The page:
CATONSVILLE – When Beth Saverino was a Mount de Sales Academy student during the 1980s, she said students heard rumors of the Catonsville school closing.
Now as the development director of the Catonsville school, Saverino said the buzz is about growth.
“When you look at Mount de Sales, we’re in a period of what I call transformation,” Saverino said.
With students, staff and supporters looking on Dec. 2, Mount de Sales officials unveiled plans to replace the current grass athletic field with a regulation-sized turf field. In addition to the field, bathrooms, storage areas and other amenities will be added.
Nora Coakley Reiter, the president of the board and a member of the class of 1970, said the field is badly needed.
“Many of our students are able to get wonderful scholarships for college because of the academics that they get at Mount de Sales,” she said. “But, some of our students will also be able to get scholarships because of the sports. If we’re helping them academically, shame on us if we don’t have holistic education for the ones who can get scholarships for lacrosse, basketball or whatever our girls do.”
The field will serve soccer, fielder hockey and lacrosse teams in addition to physical education classes.
The $1.2 million project is the second part of a three-phase, $15.5 million capital campaign. More than $620,000 has been raised for the athletic field through donors. Construction is expected to begin at the conclusion of this school year, with the debut of the new field to take place in the fall of 2012.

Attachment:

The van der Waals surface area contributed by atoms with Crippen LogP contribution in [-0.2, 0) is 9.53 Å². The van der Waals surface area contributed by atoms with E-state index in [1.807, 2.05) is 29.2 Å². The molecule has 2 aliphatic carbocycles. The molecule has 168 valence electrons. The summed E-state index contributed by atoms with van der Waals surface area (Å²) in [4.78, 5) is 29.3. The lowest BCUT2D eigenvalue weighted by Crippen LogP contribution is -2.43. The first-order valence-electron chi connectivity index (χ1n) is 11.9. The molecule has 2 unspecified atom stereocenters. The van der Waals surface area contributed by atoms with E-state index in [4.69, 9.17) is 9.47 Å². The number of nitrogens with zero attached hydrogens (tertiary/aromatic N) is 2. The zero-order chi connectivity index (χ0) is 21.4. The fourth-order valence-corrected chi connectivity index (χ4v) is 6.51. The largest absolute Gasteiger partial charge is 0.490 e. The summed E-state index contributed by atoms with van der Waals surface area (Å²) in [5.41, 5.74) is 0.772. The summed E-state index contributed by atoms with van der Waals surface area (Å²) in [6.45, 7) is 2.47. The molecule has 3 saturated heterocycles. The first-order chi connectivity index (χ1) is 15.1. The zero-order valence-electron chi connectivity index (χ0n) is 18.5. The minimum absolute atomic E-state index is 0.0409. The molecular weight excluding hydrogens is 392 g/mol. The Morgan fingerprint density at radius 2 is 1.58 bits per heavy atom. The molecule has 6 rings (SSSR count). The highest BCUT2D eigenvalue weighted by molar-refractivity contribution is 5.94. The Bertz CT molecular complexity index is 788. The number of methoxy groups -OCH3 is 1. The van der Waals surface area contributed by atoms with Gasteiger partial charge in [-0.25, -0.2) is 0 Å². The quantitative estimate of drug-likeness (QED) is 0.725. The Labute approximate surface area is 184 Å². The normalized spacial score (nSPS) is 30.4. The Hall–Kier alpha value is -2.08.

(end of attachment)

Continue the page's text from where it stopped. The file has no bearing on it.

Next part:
Among the companies working on the field: Ripken Design, Sanders Designs and Century Engineering.
The first phase of the capital campaign saw air conditioning installed in the school and a convent built on campus for the Dominican Sisters who administer Mount de Sales.
School officials said the third phase is targeting the construction of a fine arts center.
“Nobody thought we’d be able to get through phase one or phase two,” said Joseph Geier, vice president of the school’s board of trustees.
Mount de Sales has about 500 students and is filled to capacity. Coakley Reiter said the school’s phenomenal growth is due in large part to the Dominicans’ leadership. Currently, there are six members of the order on campus and the convent, finished last school year, is built for 12 sisters.
“They’ve been a real gift,” she said. “They’ve remained true to the Gospel, St. Francis de Sales, St. Dominic. They live their religious life publicly and privately.”
Added Frank H. Falter, another board member and parent of two Mount de Sales graduates, “Without them, this never would have happened.”
Dominican Sister Anne Catherine Burleigh, principal, said the school’s success is a result of a partnership.
“There’s a great sense of community at this school that we have inherited,” she said. “We all recognize that we have inherited a gift. We have a responsibility to preserve the gift and also grow for future generations.”
For more on this story, visit CatholicReview.org/palmerblog this week.